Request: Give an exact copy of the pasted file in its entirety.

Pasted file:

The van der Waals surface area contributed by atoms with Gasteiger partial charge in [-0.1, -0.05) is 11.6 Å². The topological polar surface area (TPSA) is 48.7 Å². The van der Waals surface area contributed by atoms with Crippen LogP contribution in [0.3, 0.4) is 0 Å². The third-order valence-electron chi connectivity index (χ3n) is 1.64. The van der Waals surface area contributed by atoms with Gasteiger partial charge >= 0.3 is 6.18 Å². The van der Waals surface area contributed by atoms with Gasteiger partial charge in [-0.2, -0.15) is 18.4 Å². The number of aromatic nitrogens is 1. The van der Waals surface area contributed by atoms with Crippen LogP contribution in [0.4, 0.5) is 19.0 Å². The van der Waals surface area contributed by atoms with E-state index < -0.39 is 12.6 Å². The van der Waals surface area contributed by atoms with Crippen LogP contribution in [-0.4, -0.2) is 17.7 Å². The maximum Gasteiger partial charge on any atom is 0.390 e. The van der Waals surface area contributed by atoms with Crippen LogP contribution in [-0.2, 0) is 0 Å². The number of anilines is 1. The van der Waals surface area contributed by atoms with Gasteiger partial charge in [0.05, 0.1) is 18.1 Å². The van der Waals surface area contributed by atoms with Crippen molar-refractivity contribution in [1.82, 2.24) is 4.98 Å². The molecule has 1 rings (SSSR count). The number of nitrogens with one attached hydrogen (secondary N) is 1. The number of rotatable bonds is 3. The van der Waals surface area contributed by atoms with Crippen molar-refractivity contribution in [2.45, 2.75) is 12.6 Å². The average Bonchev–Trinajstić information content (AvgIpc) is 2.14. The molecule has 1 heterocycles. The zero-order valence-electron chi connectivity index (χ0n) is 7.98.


The van der Waals surface area contributed by atoms with Gasteiger partial charge in [-0.1, -0.05) is 11.6 Å². The topological polar surface area (TPSA) is 48.7 Å². The van der Waals surface area contributed by atoms with Crippen LogP contribution in [0.3, 0.4) is 0 Å². The third-order valence-electron chi connectivity index (χ3n) is 1.64. The van der Waals surface area contributed by atoms with Gasteiger partial charge >= 0.3 is 6.18 Å². The van der Waals surface area contributed by atoms with Gasteiger partial charge in [-0.2, -0.15) is 18.4 Å². The number of aromatic nitrogens is 1. The van der Waals surface area contributed by atoms with Crippen LogP contribution in [0.4, 0.5) is 19.0 Å². The van der Waals surface area contributed by atoms with E-state index < -0.39 is 12.6 Å². The van der Waals surface area contributed by atoms with Crippen LogP contribution in [-0.4, -0.2) is 17.7 Å². The maximum Gasteiger partial charge on any atom is 0.390 e. The van der Waals surface area contributed by atoms with Crippen LogP contribution in [-0.2, 0) is 0 Å². The number of anilines is 1. The van der Waals surface area contributed by atoms with Gasteiger partial charge in [0.05, 0.1) is 18.1 Å². The van der Waals surface area contributed by atoms with Crippen molar-refractivity contribution in [1.82, 2.24) is 4.98 Å². The molecule has 1 rings (SSSR count). The number of nitrogens with one attached hydrogen (secondary N) is 1. The number of rotatable bonds is 3. The van der Waals surface area contributed by atoms with Crippen molar-refractivity contribution in [2.45, 2.75) is 12.6 Å². The average Bonchev–Trinajstić information content (AvgIpc) is 2.14. The molecule has 1 heterocycles. The zero-order valence-electron chi connectivity index (χ0n) is 7.98.